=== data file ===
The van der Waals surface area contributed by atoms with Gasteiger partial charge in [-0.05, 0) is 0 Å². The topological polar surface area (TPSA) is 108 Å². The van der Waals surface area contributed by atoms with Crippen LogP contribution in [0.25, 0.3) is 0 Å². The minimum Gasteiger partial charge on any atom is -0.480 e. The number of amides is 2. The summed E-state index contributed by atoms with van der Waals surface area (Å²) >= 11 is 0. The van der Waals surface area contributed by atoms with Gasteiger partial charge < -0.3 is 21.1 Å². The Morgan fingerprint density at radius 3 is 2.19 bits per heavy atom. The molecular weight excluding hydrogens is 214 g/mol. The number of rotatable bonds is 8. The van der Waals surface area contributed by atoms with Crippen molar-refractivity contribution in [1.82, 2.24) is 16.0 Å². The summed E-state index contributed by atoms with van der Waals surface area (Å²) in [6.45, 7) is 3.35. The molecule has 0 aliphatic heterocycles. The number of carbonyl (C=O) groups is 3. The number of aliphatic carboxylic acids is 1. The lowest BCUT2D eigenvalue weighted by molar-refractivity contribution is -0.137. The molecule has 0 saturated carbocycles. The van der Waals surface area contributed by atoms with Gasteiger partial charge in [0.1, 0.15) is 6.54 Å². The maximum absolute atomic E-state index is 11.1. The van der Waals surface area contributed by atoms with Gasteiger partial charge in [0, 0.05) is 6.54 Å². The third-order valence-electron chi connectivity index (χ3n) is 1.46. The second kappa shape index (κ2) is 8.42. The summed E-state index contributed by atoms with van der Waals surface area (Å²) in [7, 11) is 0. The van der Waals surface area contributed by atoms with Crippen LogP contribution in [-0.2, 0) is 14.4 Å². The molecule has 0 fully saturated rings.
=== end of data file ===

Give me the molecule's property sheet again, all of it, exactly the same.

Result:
The van der Waals surface area contributed by atoms with Gasteiger partial charge in [-0.05, 0) is 0 Å². The topological polar surface area (TPSA) is 108 Å². The van der Waals surface area contributed by atoms with Crippen LogP contribution in [0.25, 0.3) is 0 Å². The minimum Gasteiger partial charge on any atom is -0.480 e. The number of amides is 2. The summed E-state index contributed by atoms with van der Waals surface area (Å²) >= 11 is 0. The van der Waals surface area contributed by atoms with Gasteiger partial charge < -0.3 is 21.1 Å². The Morgan fingerprint density at radius 3 is 2.19 bits per heavy atom. The molecular weight excluding hydrogens is 214 g/mol. The number of rotatable bonds is 8. The van der Waals surface area contributed by atoms with Crippen molar-refractivity contribution in [1.82, 2.24) is 16.0 Å². The summed E-state index contributed by atoms with van der Waals surface area (Å²) in [6.45, 7) is 3.35. The molecule has 0 aliphatic heterocycles. The number of carbonyl (C=O) groups is 3. The number of aliphatic carboxylic acids is 1. The lowest BCUT2D eigenvalue weighted by molar-refractivity contribution is -0.137. The molecule has 0 saturated carbocycles. The van der Waals surface area contributed by atoms with Gasteiger partial charge in [0.1, 0.15) is 6.54 Å². The maximum absolute atomic E-state index is 11.1. The van der Waals surface area contributed by atoms with Gasteiger partial charge in [0, 0.05) is 6.54 Å². The third-order valence-electron chi connectivity index (χ3n) is 1.46. The second kappa shape index (κ2) is 8.42. The summed E-state index contributed by atoms with van der Waals surface area (Å²) in [7, 11) is 0. The van der Waals surface area contributed by atoms with Crippen LogP contribution in [-0.2, 0) is 14.4 Å². The molecule has 0 fully saturated rings.